A plane designed by John Collins set a new world record last week. Thrown by former football quarterback Joe Ayoob, the plane flew 226 feet, 10 inches in an indoor hangar on the McClellan Air Force Base, breaking the previous...

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Arsenic and Rice


If you think arsenic poisoning is something relegated to the pages of mystery novels, think again. Arsenic may be in foods you routinely eat—but it's undetectable by taste or smell. How much arsenic in your diet is safe? Number...

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Science Buddies Helps Scientific American Bring Science Home


Image: Wikipedia. The following Science Buddies activities appear as part of Scientific American's Bring Science Home: Starch Power: Generating Gooey Gels (full Project Idea) Earthquake-Proof Engineering for Skyscrapers (full Project Idea) Cabbage Chemistry--Finding Acids and Bases (full Project Idea)...

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Licorice Root, Please


Licorice root may help fight cavities and other oral health problems, but most "licorice" candies are actually flavored with anise. Image source: Pikaluc, Wikipedia. Willing to try a licorice-based toothpaste? When it comes to candy, certain flavors fall into...

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Find a Feather, Pick It Up?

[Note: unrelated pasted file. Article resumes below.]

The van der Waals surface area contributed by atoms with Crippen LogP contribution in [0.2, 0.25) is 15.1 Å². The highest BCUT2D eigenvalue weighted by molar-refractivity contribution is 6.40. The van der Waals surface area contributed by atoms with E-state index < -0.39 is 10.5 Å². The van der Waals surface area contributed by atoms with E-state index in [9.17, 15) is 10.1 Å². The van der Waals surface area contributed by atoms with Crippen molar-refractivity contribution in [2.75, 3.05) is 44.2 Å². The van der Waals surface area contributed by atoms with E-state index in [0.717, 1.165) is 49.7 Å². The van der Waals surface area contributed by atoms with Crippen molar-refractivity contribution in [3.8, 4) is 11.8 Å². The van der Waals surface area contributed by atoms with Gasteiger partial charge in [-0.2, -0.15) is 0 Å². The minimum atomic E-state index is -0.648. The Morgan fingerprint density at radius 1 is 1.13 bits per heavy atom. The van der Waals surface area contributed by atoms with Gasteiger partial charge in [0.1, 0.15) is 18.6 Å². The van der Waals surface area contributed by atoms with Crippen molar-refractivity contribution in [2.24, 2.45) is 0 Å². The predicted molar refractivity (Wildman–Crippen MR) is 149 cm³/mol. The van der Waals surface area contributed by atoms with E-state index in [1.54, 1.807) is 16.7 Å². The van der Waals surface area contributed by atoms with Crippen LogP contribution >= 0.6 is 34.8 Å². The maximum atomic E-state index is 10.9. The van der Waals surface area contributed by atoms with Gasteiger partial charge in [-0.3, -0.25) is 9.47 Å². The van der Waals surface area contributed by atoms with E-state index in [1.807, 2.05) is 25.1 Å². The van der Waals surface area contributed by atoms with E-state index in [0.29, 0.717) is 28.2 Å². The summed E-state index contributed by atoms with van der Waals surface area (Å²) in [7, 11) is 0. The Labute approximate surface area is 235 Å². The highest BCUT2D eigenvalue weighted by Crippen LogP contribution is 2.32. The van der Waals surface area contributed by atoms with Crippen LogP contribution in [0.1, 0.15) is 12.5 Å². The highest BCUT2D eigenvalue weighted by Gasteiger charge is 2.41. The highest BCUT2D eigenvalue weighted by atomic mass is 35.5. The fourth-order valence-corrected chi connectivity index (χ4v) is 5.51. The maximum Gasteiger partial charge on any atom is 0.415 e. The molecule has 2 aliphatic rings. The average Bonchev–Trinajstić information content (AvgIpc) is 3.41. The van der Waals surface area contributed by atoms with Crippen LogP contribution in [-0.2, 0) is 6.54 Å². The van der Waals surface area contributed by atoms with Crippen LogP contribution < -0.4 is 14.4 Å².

Hanson's essay is thought-provoking and eye-opening, and for students with an interest in birds, or even an interest in paleontology, there is plenty of potential for inspiring and inspired science projects that may find a launching point in an essay on feathers. One path students might follow involves considering the question: where did feathers come from? And why do birds, alone, have them?

The "Science" of Giving


(Editorial note: the following fun science giving suggestions and selections are from one Science Buddies science mom and do not represent official endorsements by Science Buddies, with the exception of the Science Buddies Kits. Many of these gift ideas are...

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Mom of Two Emerging Video Game Designers


Got students who are interested in video games? There's science and engineering to be discovered and leveraged—even as they rack up points and level up! The December 2011 issue of the Science Buddies newsletter focused on video and computer...

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Pumpkin Seed Puzzle


By Kim Mullin With Thanksgiving this week, you might even be counting on pumpkin pie after dinner, at least once! If the baker in your house is using fresh pumpkin, it's a perfect time for young scientists to turn pumpkin...

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Can You Harvest the Moon?


Do the phases of the moon also effect agriculture? Do plants need moonlight to stay healthy? Do they grow better when planted during a particular phase of the moon?